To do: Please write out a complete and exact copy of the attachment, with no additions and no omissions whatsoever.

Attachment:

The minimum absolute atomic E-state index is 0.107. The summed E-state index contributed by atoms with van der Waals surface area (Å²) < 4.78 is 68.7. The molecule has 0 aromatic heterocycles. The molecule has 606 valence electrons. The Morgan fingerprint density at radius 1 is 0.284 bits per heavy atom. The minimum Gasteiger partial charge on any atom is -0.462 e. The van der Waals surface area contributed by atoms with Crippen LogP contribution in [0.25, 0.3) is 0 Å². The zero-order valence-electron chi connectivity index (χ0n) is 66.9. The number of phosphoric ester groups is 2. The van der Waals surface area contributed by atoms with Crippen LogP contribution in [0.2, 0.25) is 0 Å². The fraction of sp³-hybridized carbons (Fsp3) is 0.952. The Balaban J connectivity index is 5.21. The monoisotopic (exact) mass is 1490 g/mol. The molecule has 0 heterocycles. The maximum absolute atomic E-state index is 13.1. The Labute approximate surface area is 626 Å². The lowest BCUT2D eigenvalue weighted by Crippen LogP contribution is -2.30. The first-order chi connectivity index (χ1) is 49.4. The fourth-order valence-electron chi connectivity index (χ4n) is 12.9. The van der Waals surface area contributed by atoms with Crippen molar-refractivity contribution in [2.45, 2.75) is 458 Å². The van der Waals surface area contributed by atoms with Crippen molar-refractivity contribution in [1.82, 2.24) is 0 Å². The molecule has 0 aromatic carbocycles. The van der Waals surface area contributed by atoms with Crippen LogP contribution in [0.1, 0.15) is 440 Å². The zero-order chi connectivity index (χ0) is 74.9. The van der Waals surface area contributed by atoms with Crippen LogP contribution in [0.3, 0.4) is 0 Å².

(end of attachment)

The minimum absolute atomic E-state index is 0.107. The summed E-state index contributed by atoms with van der Waals surface area (Å²) < 4.78 is 68.7. The molecule has 0 aromatic heterocycles. The molecule has 606 valence electrons. The Morgan fingerprint density at radius 1 is 0.284 bits per heavy atom. The minimum Gasteiger partial charge on any atom is -0.462 e. The van der Waals surface area contributed by atoms with Crippen LogP contribution in [0.25, 0.3) is 0 Å². The zero-order valence-electron chi connectivity index (χ0n) is 66.9. The number of phosphoric ester groups is 2. The van der Waals surface area contributed by atoms with Crippen LogP contribution in [0.2, 0.25) is 0 Å². The fraction of sp³-hybridized carbons (Fsp3) is 0.952. The Balaban J connectivity index is 5.21. The monoisotopic (exact) mass is 1490 g/mol. The molecule has 0 heterocycles. The maximum absolute atomic E-state index is 13.1. The Labute approximate surface area is 626 Å². The lowest BCUT2D eigenvalue weighted by Crippen LogP contribution is -2.30. The first-order chi connectivity index (χ1) is 49.4. The fourth-order valence-electron chi connectivity index (χ4n) is 12.9. The van der Waals surface area contributed by atoms with Crippen molar-refractivity contribution in [2.45, 2.75) is 458 Å². The van der Waals surface area contributed by atoms with Crippen molar-refractivity contribution in [1.82, 2.24) is 0 Å². The molecule has 0 aromatic carbocycles. The van der Waals surface area contributed by atoms with Crippen LogP contribution in [0.1, 0.15) is 440 Å². The zero-order chi connectivity index (χ0) is 74.9. The van der Waals surface area contributed by atoms with Crippen LogP contribution in [0.3, 0.4) is 0 Å².